If you’re like most job seekers you’re getting pretty frustrated with the lack of responses that you’re getting from applying online. It’s the primary strategy that most of us use and unfortunately it’s also the least effective. If only 8% of jobs are landed from applying online and 70% from networking then this should come as no surprise. Most people are aware of this too and so they do what they can to leverage their network. Unfortunately, this strategy often falls short too. Why? Oftentimes your network is too limited. You’ve only got so many connections and so you’re limited to those companies where your contacts work.
Targeted and Strategic Networking
By the time I start working with someone it’s clear that they’ve tried both strategies and neither are working. This leaves them feeling discouraged because they’re not sure what else to do. Fortunately, there’s a third strategy that works like a charm if you know how to do it effectively. It shouldn’t come as any surprise that it has to do with networking. But this isn’t any kind of networking. What I’m referring to is a targeted and strategic networking campaign that puts you in the driver’s seat of your job search.
Enter LinkedIn. LinkedIn is a job seeker’s best friend for many reasons. One reason is that it gives you the chance to connect with whomever you want. What this means is that now if you know where to look and who to target you can start setting up meetings with people that can get you in the door. It might seem like an easy enough thing to do but considering that most of us are aware of this tool already it’s clear that it’s not.
It’s a Numbers Game
One reason is because this is a numbers game. X number of invitations sent equals Y number of connections equals Z number of messages you can send out. Most people send a few here and a few there and don’t understand why they aren’t getting enough informational interviews scheduled. The reality is that a few here and there just doesn’t cut it.
Joe is the best example of how this works. Joe has been consistently having three or more meetings every week with strategic contacts in the music industry. He’s been doing this for a couple weeks now and as a result he’s closer than he’s been in months to landing his dream job. By following my system, over the course of one week, he was able to send out over 300 LinkedIn invitations which resulted in 60 new connections and several informational interviews booked. Another client, Chris, used this same strategy and in less than two weeks he had scheduled multiple meetings that turned into interviews that resulted in two great offers, one of which he accepted.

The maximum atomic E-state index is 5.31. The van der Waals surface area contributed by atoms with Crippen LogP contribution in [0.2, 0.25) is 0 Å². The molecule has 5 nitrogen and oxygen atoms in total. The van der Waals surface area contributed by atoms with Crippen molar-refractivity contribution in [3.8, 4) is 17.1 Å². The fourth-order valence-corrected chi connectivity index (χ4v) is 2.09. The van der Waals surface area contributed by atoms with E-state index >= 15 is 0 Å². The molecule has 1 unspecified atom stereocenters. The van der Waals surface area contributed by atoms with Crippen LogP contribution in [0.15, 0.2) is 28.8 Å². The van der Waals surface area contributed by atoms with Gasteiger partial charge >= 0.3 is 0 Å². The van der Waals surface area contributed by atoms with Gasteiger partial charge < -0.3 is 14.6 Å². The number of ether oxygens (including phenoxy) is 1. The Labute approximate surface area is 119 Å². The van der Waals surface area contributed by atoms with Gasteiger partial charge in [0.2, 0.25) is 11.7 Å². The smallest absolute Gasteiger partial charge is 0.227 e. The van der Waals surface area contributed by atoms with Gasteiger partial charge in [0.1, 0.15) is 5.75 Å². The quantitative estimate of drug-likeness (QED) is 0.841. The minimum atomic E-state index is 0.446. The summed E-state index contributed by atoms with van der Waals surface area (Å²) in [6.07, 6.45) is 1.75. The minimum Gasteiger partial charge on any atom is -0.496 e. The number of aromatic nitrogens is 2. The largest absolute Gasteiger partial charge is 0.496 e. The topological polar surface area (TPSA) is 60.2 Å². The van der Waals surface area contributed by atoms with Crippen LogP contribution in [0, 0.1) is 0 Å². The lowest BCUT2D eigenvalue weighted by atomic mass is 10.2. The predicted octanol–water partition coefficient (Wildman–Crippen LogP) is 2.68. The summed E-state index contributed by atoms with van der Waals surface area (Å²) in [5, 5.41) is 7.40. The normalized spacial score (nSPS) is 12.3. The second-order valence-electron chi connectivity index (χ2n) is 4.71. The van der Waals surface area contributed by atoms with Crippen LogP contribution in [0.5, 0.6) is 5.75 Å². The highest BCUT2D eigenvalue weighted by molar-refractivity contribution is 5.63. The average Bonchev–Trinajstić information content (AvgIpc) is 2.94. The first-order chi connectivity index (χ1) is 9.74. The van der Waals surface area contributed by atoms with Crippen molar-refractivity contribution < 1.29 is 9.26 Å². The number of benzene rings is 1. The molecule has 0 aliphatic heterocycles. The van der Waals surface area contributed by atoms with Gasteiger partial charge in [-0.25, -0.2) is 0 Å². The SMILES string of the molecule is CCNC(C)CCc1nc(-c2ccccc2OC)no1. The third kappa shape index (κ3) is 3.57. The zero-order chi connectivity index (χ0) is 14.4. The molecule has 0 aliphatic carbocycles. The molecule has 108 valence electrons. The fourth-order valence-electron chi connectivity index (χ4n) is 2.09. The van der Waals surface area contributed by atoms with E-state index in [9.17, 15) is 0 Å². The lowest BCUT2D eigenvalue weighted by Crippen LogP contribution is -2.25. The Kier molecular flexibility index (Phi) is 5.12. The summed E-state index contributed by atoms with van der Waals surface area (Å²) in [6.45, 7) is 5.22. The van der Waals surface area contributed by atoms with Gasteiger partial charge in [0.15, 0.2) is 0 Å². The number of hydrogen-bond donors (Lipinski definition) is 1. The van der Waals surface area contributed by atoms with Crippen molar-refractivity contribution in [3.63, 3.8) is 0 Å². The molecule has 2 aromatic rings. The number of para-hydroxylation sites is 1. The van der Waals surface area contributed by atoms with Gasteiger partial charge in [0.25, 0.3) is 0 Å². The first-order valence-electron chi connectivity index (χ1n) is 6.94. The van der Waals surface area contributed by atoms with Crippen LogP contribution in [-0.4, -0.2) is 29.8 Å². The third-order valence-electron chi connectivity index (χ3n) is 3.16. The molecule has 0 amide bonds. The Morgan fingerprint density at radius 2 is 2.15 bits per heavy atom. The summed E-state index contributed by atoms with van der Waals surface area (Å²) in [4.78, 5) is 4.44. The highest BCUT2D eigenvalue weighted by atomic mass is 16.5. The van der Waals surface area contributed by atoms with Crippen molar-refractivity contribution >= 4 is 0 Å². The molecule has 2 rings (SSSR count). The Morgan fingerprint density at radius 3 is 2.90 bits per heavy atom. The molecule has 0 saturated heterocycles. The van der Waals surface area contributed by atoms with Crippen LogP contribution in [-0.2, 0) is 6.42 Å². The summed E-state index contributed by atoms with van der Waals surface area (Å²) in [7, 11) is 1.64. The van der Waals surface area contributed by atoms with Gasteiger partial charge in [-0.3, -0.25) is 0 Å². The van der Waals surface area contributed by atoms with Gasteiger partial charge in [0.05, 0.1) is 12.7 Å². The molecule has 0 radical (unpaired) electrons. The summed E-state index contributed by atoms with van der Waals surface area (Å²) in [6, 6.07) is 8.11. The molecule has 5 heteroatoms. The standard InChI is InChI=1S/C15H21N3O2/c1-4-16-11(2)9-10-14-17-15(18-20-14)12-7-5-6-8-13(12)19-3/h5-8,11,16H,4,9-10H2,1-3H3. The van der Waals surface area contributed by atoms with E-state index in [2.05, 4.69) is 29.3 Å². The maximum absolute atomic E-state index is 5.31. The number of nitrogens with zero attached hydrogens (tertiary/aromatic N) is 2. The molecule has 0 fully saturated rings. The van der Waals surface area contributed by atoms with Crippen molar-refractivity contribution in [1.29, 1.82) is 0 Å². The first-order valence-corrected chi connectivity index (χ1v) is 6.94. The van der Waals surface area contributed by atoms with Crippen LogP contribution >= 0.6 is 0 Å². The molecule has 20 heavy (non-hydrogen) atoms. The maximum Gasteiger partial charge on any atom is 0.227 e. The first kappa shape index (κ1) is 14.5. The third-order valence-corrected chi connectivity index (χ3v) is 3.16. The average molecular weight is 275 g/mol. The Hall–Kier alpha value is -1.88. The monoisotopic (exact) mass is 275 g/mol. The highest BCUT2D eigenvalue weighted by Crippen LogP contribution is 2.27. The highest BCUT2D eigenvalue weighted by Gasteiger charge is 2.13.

Conversations are Your Currency
This strategy works. Why? Because in a competitive job market you’ve got to distinguish yourself from the 100+ other people that could be applying for that role. Because most people aren’t willing to go the extra mile. Because once someone gets on the phone with you they’ll come to understand that you’ve got the chops for the role in ways that would never come across in a resume.
Resumes don’t work. Don’t rely them. Rely on yourself. If you honestly believe that you’ve got what it takes to be successful in the role then all you have to do is put yourself in a position to have a conversation with someone who’s willing to listen.
Conversations Lead to Interviews
Once you get to the point where you’re starting to have these conversations, all sorts of opportunities will open up to you. If you understand how to successfully navigate these informational interviews you’ll then have trusted confidants on the inside who can be your greatest allies. Not only can they tell you about the company, the culture and the role but they can also tell you what type of people they’re looking to hire.
Don’t leave these meetings to chance either. They’re too valuable. Prior to an important informational interview I’ll share with my clients tips on how to get the relationship to the point where they’re now ready to vouch for you and submit your resume internally. At that point you’re pretty much golden. This is what I mean when I talk about putting yourself in the driver’s seat of your job search.